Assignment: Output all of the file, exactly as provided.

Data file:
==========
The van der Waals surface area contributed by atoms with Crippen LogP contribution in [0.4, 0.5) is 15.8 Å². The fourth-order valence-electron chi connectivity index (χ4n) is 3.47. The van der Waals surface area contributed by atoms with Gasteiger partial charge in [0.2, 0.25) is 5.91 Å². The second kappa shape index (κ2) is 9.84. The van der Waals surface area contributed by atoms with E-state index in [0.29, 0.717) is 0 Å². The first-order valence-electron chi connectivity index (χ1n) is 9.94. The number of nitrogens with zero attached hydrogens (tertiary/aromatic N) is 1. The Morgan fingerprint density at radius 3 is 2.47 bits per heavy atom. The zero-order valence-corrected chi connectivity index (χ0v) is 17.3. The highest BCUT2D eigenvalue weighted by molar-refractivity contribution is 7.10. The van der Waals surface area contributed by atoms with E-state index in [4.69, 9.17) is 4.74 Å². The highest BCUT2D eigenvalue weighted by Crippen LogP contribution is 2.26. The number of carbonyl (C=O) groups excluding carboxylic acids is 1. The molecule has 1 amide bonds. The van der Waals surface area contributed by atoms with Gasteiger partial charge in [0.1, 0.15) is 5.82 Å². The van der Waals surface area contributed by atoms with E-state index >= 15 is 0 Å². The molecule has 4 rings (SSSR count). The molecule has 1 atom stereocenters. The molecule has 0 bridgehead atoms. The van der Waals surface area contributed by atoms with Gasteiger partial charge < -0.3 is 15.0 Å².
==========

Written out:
The van der Waals surface area contributed by atoms with Crippen LogP contribution in [0.4, 0.5) is 15.8 Å². The fourth-order valence-electron chi connectivity index (χ4n) is 3.47. The van der Waals surface area contributed by atoms with Gasteiger partial charge in [0.2, 0.25) is 5.91 Å². The second kappa shape index (κ2) is 9.84. The van der Waals surface area contributed by atoms with E-state index in [0.29, 0.717) is 0 Å². The first-order valence-electron chi connectivity index (χ1n) is 9.94. The number of nitrogens with zero attached hydrogens (tertiary/aromatic N) is 1. The Morgan fingerprint density at radius 3 is 2.47 bits per heavy atom. The zero-order valence-corrected chi connectivity index (χ0v) is 17.3. The highest BCUT2D eigenvalue weighted by molar-refractivity contribution is 7.10. The van der Waals surface area contributed by atoms with E-state index in [4.69, 9.17) is 4.74 Å². The highest BCUT2D eigenvalue weighted by Crippen LogP contribution is 2.26. The number of carbonyl (C=O) groups excluding carboxylic acids is 1. The molecule has 1 amide bonds. The van der Waals surface area contributed by atoms with Gasteiger partial charge in [0.1, 0.15) is 5.82 Å². The van der Waals surface area contributed by atoms with E-state index >= 15 is 0 Å². The molecule has 4 rings (SSSR count). The molecule has 1 atom stereocenters. The molecule has 0 bridgehead atoms. The van der Waals surface area contributed by atoms with Gasteiger partial charge < -0.3 is 15.0 Å².